We were given one price several times just to be charged a totally different amount when the bill arrived. Nothing brings on travel disappointment faster than being ripped off.
Even the medieval clock didn’t seem that fascinating, and the beer was just ok. Many people were begging on the streets, which is not unusual in a large, touristy city, but it made us very uncomfortable.
Prague does have spectacular architecture and is worth seeing at least once, but it is not a place I’m likely to return to. Been there, done that.
Travel disappointment: Barcelona
We were optimistic about Barcelona. Everyone said it was a blast, and we prepared to love it from the start. Barcelona is home to the famous Sagrada Família church and many other architectural wonders by the modernist architect Antoni Gaudí. From what I’ve seen, it was all worth a quick look. We quickly discovered that we had to buy tickets and usually way ahead of time to see any of the attractions.
While you can purchase admission tickets to many European attractions ahead of time, you often have the option of buying them on location. Not in Barcelona. We had issues getting tickets online and had to wait for available times later in our trip. The Parc Güell was particularly disappointing at 9 Euros a person. It turns out they’ve only been charging admission for about three years—overtourism control methods at their best.
We found Barcelona very underwhelming. It was a nice city but somehow did nothing for us. We both felt a major travel disappointment here. It’s hard to describe other than meh. Food, drinks and weather were great, which made up for the other disappointments. Another place that I would probably not rush to get back to.
Expectations are just that
It doesn’t really matter if you are visiting the best places or those deemed underrated or up-and-coming. There is no guarantee that you will love the best places or hate the underrated ones. That’s the beauty of travel. It opens our minds, teaches us about ourselves and others, but most importantly, allows us to get out of our bubbles to see how other people live.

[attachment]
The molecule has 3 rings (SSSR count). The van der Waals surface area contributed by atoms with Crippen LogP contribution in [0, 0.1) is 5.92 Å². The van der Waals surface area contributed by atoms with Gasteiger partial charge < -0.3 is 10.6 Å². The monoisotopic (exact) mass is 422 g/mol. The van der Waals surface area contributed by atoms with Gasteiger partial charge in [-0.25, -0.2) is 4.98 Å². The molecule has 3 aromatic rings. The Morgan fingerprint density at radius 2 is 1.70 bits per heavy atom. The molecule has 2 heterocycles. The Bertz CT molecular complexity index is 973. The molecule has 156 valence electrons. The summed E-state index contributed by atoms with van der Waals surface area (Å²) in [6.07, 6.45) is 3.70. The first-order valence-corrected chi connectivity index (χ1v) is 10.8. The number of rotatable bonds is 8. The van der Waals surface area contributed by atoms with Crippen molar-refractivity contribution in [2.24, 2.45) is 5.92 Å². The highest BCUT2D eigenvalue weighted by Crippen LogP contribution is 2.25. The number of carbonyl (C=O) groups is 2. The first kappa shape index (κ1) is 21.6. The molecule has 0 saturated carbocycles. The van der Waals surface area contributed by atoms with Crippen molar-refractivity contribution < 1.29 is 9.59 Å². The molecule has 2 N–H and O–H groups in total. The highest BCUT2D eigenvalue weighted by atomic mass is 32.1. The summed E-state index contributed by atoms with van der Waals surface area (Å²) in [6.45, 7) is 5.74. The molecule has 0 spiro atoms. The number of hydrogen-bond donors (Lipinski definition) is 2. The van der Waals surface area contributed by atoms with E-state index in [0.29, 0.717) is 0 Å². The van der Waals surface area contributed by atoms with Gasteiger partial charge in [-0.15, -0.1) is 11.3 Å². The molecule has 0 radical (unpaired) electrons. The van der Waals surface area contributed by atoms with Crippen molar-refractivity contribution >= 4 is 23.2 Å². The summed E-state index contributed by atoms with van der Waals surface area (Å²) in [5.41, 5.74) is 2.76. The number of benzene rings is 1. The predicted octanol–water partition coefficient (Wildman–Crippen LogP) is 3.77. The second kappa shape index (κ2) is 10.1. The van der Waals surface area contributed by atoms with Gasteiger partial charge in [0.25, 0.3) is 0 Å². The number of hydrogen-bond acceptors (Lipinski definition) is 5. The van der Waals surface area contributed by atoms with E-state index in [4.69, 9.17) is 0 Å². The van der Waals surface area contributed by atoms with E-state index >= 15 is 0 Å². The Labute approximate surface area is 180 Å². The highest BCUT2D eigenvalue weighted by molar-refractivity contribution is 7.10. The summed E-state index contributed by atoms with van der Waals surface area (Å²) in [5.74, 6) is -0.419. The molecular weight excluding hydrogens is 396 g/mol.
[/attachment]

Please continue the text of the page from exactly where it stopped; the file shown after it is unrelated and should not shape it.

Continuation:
It doesn’t matter if you’re going somewhere because it’s on your bucket list or if you crave something different. Each place has its plusses and minuses. What bothers me might not be important to others, while my amazing experience might differ significantly from someone else’s.
As a travel blogger, I will always try to find something positive about every experience, but I will also make sure, to be honest with myself and my readers when things don’t turn out as expected. There needs to be a balance of opinions so the readers can draw their own conclusions.
It’s all about how you deal with travel disappointment
I am the type of traveller that likes to see a lot of things. Planning multi-destination trips is a favourite of mine. It allows me to discover new places and provides an out when a place doesn’t deliver.
I think you can comfortably see any city in about three days. It’s a great amount of time to decide how you feel about it and whether you’d go back. Three days are also long enough if you want to change your plans and move on elsewhere.
The reality is, you’ll not going to love every place you visit, nor should you. Travel is about being out of your comfort zone. That experience moulds how you travel and shapes the person you become.
Have you ever been to a place that didn’t live up to your expectations? Let me know!